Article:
In June 1906, on the rooftop of Madison Square Garden, multi-millionaire heir Harry Kendall Thaw murdered renowned architect and philanderer
Stanford White, claiming retaliation for the sexual assault of his wife by White, before marriage.
Although, Thaw had suffered from mental illness since childhood, the defense refused the prosecution's offer of an insanity plea, to protect
the family name. Instead the family's great wealth was used for legal maneuvering and publicity - including funding this fictionalized
account (starring Thaw's wife, playing herself), that portrays Thaw as the heroic defender of woman's chastity.
Although the film ends with Thaw's acquittal, the film was released before jury deliberation. In reality, the jury could not agree. Thaw was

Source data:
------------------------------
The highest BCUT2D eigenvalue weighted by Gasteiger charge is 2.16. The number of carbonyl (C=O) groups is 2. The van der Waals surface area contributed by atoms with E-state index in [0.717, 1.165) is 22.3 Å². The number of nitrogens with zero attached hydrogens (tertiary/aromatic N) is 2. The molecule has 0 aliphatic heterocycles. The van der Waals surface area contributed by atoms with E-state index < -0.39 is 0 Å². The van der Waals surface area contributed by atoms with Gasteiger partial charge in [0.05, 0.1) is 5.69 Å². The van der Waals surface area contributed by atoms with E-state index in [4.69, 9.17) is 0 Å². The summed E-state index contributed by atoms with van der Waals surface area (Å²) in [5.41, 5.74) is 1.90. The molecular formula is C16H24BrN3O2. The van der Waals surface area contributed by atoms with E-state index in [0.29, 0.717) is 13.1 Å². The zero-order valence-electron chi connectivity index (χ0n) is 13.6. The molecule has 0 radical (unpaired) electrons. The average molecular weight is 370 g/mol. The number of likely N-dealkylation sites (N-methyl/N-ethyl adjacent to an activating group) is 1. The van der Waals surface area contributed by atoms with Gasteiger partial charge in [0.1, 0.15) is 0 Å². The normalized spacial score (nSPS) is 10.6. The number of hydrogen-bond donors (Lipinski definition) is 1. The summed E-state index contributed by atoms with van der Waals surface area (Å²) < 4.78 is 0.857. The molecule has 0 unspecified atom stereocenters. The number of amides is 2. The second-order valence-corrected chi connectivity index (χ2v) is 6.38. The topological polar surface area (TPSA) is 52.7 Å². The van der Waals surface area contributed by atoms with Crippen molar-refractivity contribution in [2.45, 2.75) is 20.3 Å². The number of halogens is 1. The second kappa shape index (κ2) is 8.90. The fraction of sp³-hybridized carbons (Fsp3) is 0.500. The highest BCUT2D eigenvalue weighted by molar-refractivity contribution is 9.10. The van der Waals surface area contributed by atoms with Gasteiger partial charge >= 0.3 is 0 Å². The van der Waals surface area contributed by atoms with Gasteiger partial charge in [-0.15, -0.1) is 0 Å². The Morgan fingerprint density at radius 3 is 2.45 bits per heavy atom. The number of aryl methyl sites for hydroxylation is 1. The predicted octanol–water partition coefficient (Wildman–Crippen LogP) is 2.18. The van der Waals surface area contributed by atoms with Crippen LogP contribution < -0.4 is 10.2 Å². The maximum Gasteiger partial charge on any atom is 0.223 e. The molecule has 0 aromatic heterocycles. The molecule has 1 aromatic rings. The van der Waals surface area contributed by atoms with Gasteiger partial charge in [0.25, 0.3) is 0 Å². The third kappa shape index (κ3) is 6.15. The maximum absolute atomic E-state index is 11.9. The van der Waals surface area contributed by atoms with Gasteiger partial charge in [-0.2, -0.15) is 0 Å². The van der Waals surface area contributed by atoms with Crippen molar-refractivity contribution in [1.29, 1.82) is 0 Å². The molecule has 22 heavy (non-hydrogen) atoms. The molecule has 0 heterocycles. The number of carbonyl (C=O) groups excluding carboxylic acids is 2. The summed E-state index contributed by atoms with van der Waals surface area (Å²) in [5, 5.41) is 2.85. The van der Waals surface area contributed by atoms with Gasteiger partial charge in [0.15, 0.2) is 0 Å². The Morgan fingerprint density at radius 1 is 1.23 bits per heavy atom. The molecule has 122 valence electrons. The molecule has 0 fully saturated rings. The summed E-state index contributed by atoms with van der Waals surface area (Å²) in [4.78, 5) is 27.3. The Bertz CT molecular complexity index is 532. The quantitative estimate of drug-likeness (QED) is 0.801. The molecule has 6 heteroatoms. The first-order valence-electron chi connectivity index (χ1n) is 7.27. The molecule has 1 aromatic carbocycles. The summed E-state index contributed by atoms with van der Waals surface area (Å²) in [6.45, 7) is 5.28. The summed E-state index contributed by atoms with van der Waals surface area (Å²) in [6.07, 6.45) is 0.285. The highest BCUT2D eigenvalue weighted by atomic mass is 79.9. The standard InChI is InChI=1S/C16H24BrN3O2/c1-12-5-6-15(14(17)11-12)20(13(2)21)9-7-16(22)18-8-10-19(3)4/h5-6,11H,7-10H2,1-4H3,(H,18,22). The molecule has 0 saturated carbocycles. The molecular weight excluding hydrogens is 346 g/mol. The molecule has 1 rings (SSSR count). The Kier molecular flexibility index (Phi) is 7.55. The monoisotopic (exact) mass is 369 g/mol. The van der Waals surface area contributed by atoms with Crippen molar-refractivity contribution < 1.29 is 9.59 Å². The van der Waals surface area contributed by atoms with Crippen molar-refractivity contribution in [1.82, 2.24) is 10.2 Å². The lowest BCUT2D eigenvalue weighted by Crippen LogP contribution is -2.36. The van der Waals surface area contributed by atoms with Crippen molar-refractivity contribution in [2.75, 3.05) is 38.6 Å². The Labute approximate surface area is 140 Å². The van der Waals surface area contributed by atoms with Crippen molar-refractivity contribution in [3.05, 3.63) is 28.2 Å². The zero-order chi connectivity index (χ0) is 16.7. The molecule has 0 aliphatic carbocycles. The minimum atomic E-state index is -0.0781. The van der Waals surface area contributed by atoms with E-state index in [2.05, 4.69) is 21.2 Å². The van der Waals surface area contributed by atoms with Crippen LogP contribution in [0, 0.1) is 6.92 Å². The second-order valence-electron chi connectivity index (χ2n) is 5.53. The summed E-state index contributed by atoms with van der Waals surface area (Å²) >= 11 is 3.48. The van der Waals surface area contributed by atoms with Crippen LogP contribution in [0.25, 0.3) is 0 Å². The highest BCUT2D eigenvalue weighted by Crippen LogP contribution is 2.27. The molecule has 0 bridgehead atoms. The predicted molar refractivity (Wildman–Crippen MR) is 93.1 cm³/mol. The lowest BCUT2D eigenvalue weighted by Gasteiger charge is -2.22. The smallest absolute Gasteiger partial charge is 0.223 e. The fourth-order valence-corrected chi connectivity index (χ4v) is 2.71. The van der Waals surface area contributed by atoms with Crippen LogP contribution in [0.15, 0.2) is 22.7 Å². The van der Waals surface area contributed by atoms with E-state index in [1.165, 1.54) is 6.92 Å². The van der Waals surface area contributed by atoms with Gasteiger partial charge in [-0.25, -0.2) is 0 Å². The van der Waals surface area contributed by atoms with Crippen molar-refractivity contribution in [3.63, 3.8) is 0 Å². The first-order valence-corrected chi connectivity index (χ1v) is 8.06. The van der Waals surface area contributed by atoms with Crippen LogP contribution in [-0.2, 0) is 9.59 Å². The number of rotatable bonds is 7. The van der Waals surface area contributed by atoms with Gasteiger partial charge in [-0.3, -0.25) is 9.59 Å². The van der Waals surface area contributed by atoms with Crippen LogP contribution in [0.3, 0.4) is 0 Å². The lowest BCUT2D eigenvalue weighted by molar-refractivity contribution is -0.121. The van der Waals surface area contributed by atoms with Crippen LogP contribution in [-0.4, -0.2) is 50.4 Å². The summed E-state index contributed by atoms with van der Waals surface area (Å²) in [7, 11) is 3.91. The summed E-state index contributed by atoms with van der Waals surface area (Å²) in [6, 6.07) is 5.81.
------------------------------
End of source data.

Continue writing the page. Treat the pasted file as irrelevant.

retried and pleaded temporary insanity.
According to the Wikipedia article,
"The film was denounced in the motion picture press and banned in several cities": quite an achievement for an art form still in
The film's prison scene recycles the flashback technique used in the 1901 Histoire d'un crime.
The case also comes up in three other films:
- 1955 The Girl in the Red Velvet Swing
- 1981 Ragtime
- 2007 A Girl Cut in Two